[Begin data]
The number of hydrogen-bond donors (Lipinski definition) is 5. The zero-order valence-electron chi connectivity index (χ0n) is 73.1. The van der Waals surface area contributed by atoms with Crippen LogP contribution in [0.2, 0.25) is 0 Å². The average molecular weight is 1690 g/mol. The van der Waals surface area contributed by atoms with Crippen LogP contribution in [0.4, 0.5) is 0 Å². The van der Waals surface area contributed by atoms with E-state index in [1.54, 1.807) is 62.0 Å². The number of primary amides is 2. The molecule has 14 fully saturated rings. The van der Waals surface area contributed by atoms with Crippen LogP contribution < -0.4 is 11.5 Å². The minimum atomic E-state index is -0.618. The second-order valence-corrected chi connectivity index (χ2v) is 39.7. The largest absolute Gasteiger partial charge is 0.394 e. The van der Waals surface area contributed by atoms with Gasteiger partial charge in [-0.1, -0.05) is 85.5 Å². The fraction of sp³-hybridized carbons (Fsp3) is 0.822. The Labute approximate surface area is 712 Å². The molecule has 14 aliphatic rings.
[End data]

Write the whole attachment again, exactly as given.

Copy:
The number of hydrogen-bond donors (Lipinski definition) is 5. The zero-order valence-electron chi connectivity index (χ0n) is 73.1. The van der Waals surface area contributed by atoms with Crippen LogP contribution in [0.2, 0.25) is 0 Å². The average molecular weight is 1690 g/mol. The van der Waals surface area contributed by atoms with Crippen LogP contribution in [0.4, 0.5) is 0 Å². The van der Waals surface area contributed by atoms with E-state index in [1.54, 1.807) is 62.0 Å². The number of primary amides is 2. The molecule has 14 fully saturated rings. The van der Waals surface area contributed by atoms with Crippen LogP contribution < -0.4 is 11.5 Å². The minimum atomic E-state index is -0.618. The second-order valence-corrected chi connectivity index (χ2v) is 39.7. The largest absolute Gasteiger partial charge is 0.394 e. The van der Waals surface area contributed by atoms with Gasteiger partial charge in [-0.1, -0.05) is 85.5 Å². The fraction of sp³-hybridized carbons (Fsp3) is 0.822. The Labute approximate surface area is 712 Å². The molecule has 14 aliphatic rings.